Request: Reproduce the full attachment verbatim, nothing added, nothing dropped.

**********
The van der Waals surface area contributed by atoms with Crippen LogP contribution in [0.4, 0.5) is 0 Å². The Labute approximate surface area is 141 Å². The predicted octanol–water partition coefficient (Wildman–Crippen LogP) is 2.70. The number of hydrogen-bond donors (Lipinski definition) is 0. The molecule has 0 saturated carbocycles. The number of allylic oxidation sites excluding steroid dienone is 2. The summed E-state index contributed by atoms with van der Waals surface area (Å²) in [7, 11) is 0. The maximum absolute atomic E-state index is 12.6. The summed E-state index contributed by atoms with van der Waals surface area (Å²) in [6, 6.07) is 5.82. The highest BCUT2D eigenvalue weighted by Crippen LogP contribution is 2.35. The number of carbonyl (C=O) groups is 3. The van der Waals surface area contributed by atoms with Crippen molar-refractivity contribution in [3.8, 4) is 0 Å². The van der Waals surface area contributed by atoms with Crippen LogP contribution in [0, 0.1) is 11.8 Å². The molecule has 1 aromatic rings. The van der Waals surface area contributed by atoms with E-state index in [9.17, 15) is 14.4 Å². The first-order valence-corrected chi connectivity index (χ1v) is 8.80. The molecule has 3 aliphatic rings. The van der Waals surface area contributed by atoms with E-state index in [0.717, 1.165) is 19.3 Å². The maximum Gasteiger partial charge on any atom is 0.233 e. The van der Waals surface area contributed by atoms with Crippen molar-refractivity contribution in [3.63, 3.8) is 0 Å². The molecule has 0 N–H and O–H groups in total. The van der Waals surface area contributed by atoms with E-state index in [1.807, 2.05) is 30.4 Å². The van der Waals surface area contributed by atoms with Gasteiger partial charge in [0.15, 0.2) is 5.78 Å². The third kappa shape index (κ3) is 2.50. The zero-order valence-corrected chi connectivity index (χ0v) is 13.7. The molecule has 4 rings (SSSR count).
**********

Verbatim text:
The van der Waals surface area contributed by atoms with Crippen LogP contribution in [0.4, 0.5) is 0 Å². The Labute approximate surface area is 141 Å². The predicted octanol–water partition coefficient (Wildman–Crippen LogP) is 2.70. The number of hydrogen-bond donors (Lipinski definition) is 0. The molecule has 0 saturated carbocycles. The number of allylic oxidation sites excluding steroid dienone is 2. The summed E-state index contributed by atoms with van der Waals surface area (Å²) in [7, 11) is 0. The maximum absolute atomic E-state index is 12.6. The summed E-state index contributed by atoms with van der Waals surface area (Å²) in [6, 6.07) is 5.82. The highest BCUT2D eigenvalue weighted by Crippen LogP contribution is 2.35. The number of carbonyl (C=O) groups is 3. The van der Waals surface area contributed by atoms with Crippen molar-refractivity contribution in [3.8, 4) is 0 Å². The van der Waals surface area contributed by atoms with Crippen LogP contribution in [0, 0.1) is 11.8 Å². The molecule has 1 aromatic rings. The van der Waals surface area contributed by atoms with E-state index in [9.17, 15) is 14.4 Å². The first-order valence-corrected chi connectivity index (χ1v) is 8.80. The molecule has 3 aliphatic rings. The van der Waals surface area contributed by atoms with E-state index in [0.717, 1.165) is 19.3 Å². The maximum Gasteiger partial charge on any atom is 0.233 e. The van der Waals surface area contributed by atoms with Crippen molar-refractivity contribution in [3.63, 3.8) is 0 Å². The molecule has 0 N–H and O–H groups in total. The van der Waals surface area contributed by atoms with E-state index in [1.807, 2.05) is 30.4 Å². The van der Waals surface area contributed by atoms with Gasteiger partial charge in [0.15, 0.2) is 5.78 Å². The third kappa shape index (κ3) is 2.50. The zero-order valence-corrected chi connectivity index (χ0v) is 13.7. The molecule has 4 rings (SSSR count).